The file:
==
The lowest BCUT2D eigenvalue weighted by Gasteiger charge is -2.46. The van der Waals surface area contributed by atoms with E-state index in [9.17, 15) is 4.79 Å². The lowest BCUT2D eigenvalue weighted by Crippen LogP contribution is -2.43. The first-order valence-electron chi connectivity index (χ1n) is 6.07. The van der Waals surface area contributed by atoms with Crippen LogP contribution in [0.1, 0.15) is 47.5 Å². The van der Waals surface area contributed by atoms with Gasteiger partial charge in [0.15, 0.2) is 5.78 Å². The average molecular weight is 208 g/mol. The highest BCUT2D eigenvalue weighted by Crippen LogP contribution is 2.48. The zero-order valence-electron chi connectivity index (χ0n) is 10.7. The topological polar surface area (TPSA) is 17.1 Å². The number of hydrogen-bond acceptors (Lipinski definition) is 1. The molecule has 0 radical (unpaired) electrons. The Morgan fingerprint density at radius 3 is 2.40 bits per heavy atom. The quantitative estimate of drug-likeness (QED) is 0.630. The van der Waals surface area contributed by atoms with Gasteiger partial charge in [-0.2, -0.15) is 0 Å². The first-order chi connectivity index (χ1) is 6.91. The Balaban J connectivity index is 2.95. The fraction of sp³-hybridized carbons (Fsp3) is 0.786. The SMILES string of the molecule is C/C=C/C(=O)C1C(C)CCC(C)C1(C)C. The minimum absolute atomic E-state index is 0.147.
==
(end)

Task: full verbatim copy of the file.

The lowest BCUT2D eigenvalue weighted by Gasteiger charge is -2.46. The van der Waals surface area contributed by atoms with E-state index in [9.17, 15) is 4.79 Å². The lowest BCUT2D eigenvalue weighted by Crippen LogP contribution is -2.43. The first-order valence-electron chi connectivity index (χ1n) is 6.07. The van der Waals surface area contributed by atoms with Crippen LogP contribution in [0.1, 0.15) is 47.5 Å². The van der Waals surface area contributed by atoms with Gasteiger partial charge in [0.15, 0.2) is 5.78 Å². The average molecular weight is 208 g/mol. The highest BCUT2D eigenvalue weighted by Crippen LogP contribution is 2.48. The zero-order valence-electron chi connectivity index (χ0n) is 10.7. The topological polar surface area (TPSA) is 17.1 Å². The number of hydrogen-bond acceptors (Lipinski definition) is 1. The molecule has 0 radical (unpaired) electrons. The Morgan fingerprint density at radius 3 is 2.40 bits per heavy atom. The quantitative estimate of drug-likeness (QED) is 0.630. The van der Waals surface area contributed by atoms with Gasteiger partial charge in [-0.2, -0.15) is 0 Å². The first-order chi connectivity index (χ1) is 6.91. The Balaban J connectivity index is 2.95. The fraction of sp³-hybridized carbons (Fsp3) is 0.786. The SMILES string of the molecule is C/C=C/C(=O)C1C(C)CCC(C)C1(C)C. The minimum absolute atomic E-state index is 0.147.